Vientiane, September 9 (RHC)-- U.S. President Barack Obama says he remains hopeful of being able to fulfill his eight-year-old promise of closing the U.S. military prison at Guantanamo before his term ends in January.
Obama was asked about the future of Guantanamo on Thursday as he conducted a news conference in the capital of Laos while wrapping up his final visit as U.S. president to Asia. He said: “I am not ready to concede that it (the prison) may still remain open because we’re still working diligently to continue to shrink the population.”
Following a summit with leaders of the Association of Southeast Asian Nations (ASEAN) in Vientiane, the U.S. president noted that the Guantanamo prison and its associated military commissions cost the Pentagon $445 million in fiscal year 2015. He pointed out that means each of the 61 prisoners left at the facility cost more than $6 million per year of U.S. taxpayers money.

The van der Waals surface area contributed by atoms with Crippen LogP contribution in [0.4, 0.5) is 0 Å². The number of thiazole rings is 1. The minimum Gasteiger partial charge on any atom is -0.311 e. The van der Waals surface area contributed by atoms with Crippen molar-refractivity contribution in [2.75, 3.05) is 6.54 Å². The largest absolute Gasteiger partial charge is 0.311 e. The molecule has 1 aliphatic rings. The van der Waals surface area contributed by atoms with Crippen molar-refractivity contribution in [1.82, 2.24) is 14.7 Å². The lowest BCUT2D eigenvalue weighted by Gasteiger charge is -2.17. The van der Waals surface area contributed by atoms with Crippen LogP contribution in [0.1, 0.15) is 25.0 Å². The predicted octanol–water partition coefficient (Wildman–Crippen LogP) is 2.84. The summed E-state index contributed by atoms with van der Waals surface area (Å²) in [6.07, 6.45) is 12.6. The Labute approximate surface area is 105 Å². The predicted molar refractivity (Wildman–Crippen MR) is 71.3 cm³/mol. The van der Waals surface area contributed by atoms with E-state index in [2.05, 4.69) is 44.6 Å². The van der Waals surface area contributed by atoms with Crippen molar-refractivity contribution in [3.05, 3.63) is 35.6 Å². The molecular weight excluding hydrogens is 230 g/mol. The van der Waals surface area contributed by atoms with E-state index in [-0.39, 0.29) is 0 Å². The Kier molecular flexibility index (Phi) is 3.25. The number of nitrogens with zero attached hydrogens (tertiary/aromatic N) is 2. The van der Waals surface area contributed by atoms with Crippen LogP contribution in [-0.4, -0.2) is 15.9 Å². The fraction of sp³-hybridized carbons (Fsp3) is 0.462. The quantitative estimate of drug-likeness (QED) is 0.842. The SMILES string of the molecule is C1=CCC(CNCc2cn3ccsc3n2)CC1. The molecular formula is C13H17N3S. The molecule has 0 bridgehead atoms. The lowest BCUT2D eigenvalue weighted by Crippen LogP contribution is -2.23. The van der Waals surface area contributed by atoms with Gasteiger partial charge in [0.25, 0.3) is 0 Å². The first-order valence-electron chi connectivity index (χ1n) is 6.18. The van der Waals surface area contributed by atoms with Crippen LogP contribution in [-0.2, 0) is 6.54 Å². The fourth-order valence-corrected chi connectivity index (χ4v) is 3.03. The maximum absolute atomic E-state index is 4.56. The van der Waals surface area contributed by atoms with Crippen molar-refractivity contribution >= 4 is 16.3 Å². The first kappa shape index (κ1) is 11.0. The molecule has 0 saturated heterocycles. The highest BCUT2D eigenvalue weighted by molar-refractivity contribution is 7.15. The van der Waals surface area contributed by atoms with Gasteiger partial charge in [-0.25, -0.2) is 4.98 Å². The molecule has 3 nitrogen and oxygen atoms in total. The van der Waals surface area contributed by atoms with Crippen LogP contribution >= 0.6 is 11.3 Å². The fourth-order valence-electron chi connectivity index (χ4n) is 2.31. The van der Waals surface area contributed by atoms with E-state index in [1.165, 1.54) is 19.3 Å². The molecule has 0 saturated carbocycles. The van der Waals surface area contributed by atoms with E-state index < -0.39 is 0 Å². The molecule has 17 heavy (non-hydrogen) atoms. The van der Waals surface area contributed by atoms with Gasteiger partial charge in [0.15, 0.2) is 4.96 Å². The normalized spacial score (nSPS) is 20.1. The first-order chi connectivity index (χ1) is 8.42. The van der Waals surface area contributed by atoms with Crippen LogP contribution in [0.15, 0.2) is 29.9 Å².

About 780 men have passed through the facility since it was opened following the September 11, 2001 terror attacks to hold terrorism suspects. In recent months, the Obama administration has accelerated the rate at which detainees who have been approved for transfer are released from the detention center.
Obama had promised to close the Guantanamo prison during the 2008 presidential election campaign -- eight years ago -- but his efforts have been continually thwarted by Republican lawmakers in Congress.
The U.S. presidential election in November will likely determine the future of Guantanamo, as Republican presidential nominee Donald Trump has promised to fill the notorious prison with "bad dudes" if he is elected president.